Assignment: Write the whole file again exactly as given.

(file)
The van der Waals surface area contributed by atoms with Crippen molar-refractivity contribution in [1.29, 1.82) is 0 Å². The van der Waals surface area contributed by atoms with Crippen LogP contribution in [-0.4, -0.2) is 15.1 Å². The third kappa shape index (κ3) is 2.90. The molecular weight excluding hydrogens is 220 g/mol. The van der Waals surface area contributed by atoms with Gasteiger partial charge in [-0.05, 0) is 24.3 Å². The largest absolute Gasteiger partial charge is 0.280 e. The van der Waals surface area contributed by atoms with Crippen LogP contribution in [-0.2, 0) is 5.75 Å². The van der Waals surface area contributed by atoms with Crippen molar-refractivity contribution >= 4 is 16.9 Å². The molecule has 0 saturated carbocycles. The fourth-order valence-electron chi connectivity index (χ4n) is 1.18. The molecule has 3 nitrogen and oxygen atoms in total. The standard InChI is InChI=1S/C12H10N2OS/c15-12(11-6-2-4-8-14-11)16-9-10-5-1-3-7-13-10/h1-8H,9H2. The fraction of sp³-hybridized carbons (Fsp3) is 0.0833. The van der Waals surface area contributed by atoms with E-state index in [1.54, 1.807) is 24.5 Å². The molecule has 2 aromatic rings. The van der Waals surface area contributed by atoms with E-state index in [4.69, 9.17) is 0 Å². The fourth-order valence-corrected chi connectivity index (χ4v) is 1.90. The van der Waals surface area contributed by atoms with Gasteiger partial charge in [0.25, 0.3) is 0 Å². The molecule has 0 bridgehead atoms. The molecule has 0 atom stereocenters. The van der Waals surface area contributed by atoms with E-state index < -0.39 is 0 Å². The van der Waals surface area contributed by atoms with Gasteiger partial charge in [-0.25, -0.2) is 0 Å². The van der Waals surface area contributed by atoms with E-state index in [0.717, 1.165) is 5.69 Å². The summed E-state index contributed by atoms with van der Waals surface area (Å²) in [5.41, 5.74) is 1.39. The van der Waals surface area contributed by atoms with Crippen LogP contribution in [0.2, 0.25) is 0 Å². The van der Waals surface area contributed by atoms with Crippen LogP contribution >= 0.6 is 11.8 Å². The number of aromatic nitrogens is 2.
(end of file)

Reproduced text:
The van der Waals surface area contributed by atoms with Crippen molar-refractivity contribution in [1.29, 1.82) is 0 Å². The van der Waals surface area contributed by atoms with Crippen LogP contribution in [-0.4, -0.2) is 15.1 Å². The third kappa shape index (κ3) is 2.90. The molecular weight excluding hydrogens is 220 g/mol. The van der Waals surface area contributed by atoms with Gasteiger partial charge in [-0.05, 0) is 24.3 Å². The largest absolute Gasteiger partial charge is 0.280 e. The van der Waals surface area contributed by atoms with Crippen LogP contribution in [-0.2, 0) is 5.75 Å². The van der Waals surface area contributed by atoms with Crippen molar-refractivity contribution >= 4 is 16.9 Å². The molecule has 0 saturated carbocycles. The fourth-order valence-electron chi connectivity index (χ4n) is 1.18. The molecule has 3 nitrogen and oxygen atoms in total. The standard InChI is InChI=1S/C12H10N2OS/c15-12(11-6-2-4-8-14-11)16-9-10-5-1-3-7-13-10/h1-8H,9H2. The fraction of sp³-hybridized carbons (Fsp3) is 0.0833. The van der Waals surface area contributed by atoms with E-state index in [1.54, 1.807) is 24.5 Å². The molecule has 2 aromatic rings. The van der Waals surface area contributed by atoms with E-state index in [4.69, 9.17) is 0 Å². The fourth-order valence-corrected chi connectivity index (χ4v) is 1.90. The van der Waals surface area contributed by atoms with Gasteiger partial charge in [0.25, 0.3) is 0 Å². The molecule has 0 bridgehead atoms. The molecule has 0 atom stereocenters. The van der Waals surface area contributed by atoms with E-state index < -0.39 is 0 Å². The van der Waals surface area contributed by atoms with Gasteiger partial charge in [-0.25, -0.2) is 0 Å². The van der Waals surface area contributed by atoms with E-state index in [0.717, 1.165) is 5.69 Å². The summed E-state index contributed by atoms with van der Waals surface area (Å²) in [5.41, 5.74) is 1.39. The van der Waals surface area contributed by atoms with Crippen LogP contribution in [0.2, 0.25) is 0 Å². The van der Waals surface area contributed by atoms with Crippen LogP contribution >= 0.6 is 11.8 Å². The number of aromatic nitrogens is 2.